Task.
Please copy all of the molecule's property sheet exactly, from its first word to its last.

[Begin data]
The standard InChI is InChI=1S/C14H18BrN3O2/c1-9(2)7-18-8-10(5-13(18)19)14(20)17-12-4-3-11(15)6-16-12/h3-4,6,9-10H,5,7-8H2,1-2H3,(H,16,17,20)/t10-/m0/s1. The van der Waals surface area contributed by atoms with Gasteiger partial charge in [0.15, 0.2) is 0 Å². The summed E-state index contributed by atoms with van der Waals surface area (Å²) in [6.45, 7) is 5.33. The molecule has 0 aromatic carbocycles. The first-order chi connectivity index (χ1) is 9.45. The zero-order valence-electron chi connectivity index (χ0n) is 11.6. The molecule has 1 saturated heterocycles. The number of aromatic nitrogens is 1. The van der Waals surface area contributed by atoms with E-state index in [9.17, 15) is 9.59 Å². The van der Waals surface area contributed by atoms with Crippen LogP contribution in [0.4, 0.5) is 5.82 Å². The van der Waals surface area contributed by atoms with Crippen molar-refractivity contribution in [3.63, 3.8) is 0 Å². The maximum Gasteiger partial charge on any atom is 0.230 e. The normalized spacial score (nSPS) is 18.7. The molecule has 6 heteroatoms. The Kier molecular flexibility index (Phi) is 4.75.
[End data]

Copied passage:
The standard InChI is InChI=1S/C14H18BrN3O2/c1-9(2)7-18-8-10(5-13(18)19)14(20)17-12-4-3-11(15)6-16-12/h3-4,6,9-10H,5,7-8H2,1-2H3,(H,16,17,20)/t10-/m0/s1. The van der Waals surface area contributed by atoms with Gasteiger partial charge in [0.15, 0.2) is 0 Å². The summed E-state index contributed by atoms with van der Waals surface area (Å²) in [6.45, 7) is 5.33. The molecule has 0 aromatic carbocycles. The first-order chi connectivity index (χ1) is 9.45. The zero-order valence-electron chi connectivity index (χ0n) is 11.6. The molecule has 1 saturated heterocycles. The number of aromatic nitrogens is 1. The van der Waals surface area contributed by atoms with E-state index in [9.17, 15) is 9.59 Å². The van der Waals surface area contributed by atoms with Crippen LogP contribution in [0.4, 0.5) is 5.82 Å². The van der Waals surface area contributed by atoms with Crippen molar-refractivity contribution in [3.63, 3.8) is 0 Å². The maximum Gasteiger partial charge on any atom is 0.230 e. The normalized spacial score (nSPS) is 18.7. The molecule has 6 heteroatoms. The Kier molecular flexibility index (Phi) is 4.75.